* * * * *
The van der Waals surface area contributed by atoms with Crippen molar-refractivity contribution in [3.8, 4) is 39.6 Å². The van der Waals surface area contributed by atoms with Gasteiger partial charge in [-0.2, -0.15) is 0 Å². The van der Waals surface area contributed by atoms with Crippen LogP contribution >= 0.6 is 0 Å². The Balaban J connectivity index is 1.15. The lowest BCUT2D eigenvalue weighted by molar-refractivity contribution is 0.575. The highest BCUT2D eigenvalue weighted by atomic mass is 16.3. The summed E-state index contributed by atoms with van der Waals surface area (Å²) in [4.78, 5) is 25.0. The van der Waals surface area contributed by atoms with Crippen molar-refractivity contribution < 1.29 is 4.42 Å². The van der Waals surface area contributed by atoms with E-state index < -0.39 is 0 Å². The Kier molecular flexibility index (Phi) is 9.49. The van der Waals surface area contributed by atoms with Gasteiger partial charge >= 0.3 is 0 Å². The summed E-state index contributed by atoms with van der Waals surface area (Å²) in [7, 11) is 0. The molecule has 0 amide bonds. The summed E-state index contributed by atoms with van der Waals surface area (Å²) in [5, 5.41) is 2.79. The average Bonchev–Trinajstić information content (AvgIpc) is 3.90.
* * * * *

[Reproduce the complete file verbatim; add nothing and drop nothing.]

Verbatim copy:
The van der Waals surface area contributed by atoms with Crippen molar-refractivity contribution in [3.8, 4) is 39.6 Å². The van der Waals surface area contributed by atoms with Gasteiger partial charge in [-0.2, -0.15) is 0 Å². The van der Waals surface area contributed by atoms with Crippen LogP contribution >= 0.6 is 0 Å². The Balaban J connectivity index is 1.15. The lowest BCUT2D eigenvalue weighted by molar-refractivity contribution is 0.575. The highest BCUT2D eigenvalue weighted by atomic mass is 16.3. The summed E-state index contributed by atoms with van der Waals surface area (Å²) in [4.78, 5) is 25.0. The van der Waals surface area contributed by atoms with Crippen molar-refractivity contribution < 1.29 is 4.42 Å². The van der Waals surface area contributed by atoms with E-state index < -0.39 is 0 Å². The Kier molecular flexibility index (Phi) is 9.49. The van der Waals surface area contributed by atoms with Gasteiger partial charge >= 0.3 is 0 Å². The summed E-state index contributed by atoms with van der Waals surface area (Å²) in [7, 11) is 0. The molecule has 0 amide bonds. The summed E-state index contributed by atoms with van der Waals surface area (Å²) in [5, 5.41) is 2.79. The average Bonchev–Trinajstić information content (AvgIpc) is 3.90.